Kicking the Kids’ Menu Habit

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fun with chow fun

I love to eat out. In addition to enjoying a vacation from cooking and doing the dishes, I get excited about trying new foods and discovering fresh ways to prepare old favorites. I was recently at Range where they had a cream of escarole soup. I’ve been eating escarole all my life but never thought to blend it with cream for a soup. What a great idea.

But eating out as a family is not always a satisfying experience, and can sometimes be downright stressful. In addition to the obvious issues of trying to enjoy a meal while a toddler sits on your lap and bangs a fork on your plate, there is the basic problem of small picky eaters raining on your dining parade. I’ve found that even the best little eaters can clam up, so to speak, when eating out. The child who enjoyed roasted pork with green beans the night before at home may insist she only likes grilled cheese when dining out. This can be frustrating, but you shouldn’t lose hope as there are some great ways to help your children become adventurous eaters in restaurants.

childrens menu

It seems that the idea of the limited and inexpensive kid menu has been adopted by not only by the chains, but also small independent places and even some high-end restaurants. And although some of these places offer decent dining options for children, most kid menus are limited to chicken fingers, mac and cheese (from a box), grilled cheese, and frozen pizza. It’s tempting to order one of these options when the price of an entrée is often two to three times more than that slice of kid pizza the boy at the next table is eating. So although my frugal side finds the price of these meals alluring, I try to resist. I am not advocating purchasing $20 entrées for your kids (unless you don’t mind paying that much and your kids will eat them). Rather I suggest exploring some other ways to get your children to eat “real” food when dining out.

chicken fingers

As with getting your kids to eat vegetables, helping your children to become adventurous diners takes a little work, but is really worth the trouble. Here are some things I have done in the past that have worked well for my family. If you have your own tips, please let me know about them as I’m always looking for good ideas.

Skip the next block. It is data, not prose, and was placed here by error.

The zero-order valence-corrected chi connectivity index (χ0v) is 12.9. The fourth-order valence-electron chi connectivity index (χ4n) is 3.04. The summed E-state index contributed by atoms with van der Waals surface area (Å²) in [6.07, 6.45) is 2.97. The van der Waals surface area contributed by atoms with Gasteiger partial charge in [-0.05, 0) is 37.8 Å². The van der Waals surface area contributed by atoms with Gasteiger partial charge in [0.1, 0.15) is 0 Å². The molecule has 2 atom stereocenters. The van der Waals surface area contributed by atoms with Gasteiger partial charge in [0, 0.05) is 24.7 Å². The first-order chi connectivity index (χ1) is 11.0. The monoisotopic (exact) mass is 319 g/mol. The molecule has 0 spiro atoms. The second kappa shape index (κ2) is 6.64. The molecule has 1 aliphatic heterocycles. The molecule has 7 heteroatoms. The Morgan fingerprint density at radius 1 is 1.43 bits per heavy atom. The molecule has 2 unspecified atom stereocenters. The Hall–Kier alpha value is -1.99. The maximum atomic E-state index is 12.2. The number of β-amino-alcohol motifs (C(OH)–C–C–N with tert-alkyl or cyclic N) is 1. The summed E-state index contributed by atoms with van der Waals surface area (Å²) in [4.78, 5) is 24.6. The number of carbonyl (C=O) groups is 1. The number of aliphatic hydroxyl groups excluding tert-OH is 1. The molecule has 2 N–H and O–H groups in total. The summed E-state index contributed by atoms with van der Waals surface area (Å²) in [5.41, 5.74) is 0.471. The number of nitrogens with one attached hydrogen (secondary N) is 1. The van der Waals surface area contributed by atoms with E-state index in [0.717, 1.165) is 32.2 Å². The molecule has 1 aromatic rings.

1. Try a neighborhood family-friendly restaurant for your child’s first (and second) venture away from the kids’ menu. Italian, Mexican, and Chinese restaurants are great places to begin. If in a Chinese restaurant, start with the chow mein or chow fun. Your kids will most likely enjoy the familiarity of eating egg noodles, while also getting to try different sauces and flavors. Mexican places have a variety of kid-friendly bean, chicken and cheese dishes, and Italian restaurants have, of course, pizzas and pastas (although of a much higher caliber than what you usually get off a kids’ menu) in addition to everything else.

2. Make an effort to try something new yourself and tell your kids about it. Too often kids feel they are in the spotlight, having to try new things while we sit and watch them. So take your own culinary leap and tell your kids what you think about it.

3. If you’re on a budget (and who isn’t?) and are forced to choose between the cheaper kids fare or an expensive adult menu, ask your server if you can order the kid’s pasta but with some vegetables mixed in. Most restaurants are happy to oblige and this will give your child some other flavors to try while keeping the dining bill under control.

4. If your child is interested in trying something new, but is concerned about a topping or sauce that comes with it, ask for the questionable item to be placed on the side. Your child can then try the sauce or topping on his own terms.

5. Help your child make her own decisions. Look over the menu with her and discuss realistic options. Too often, kids’ menus are printed onto coloring sheets, which are then set before your children and immediately colored over. This means they often don’t even have the opportunity to explore the bigger menu. To give your children more choices, show them the main menu and see if there’s anything on it that interests them. They don’t have to be able to read to discuss what sounds good.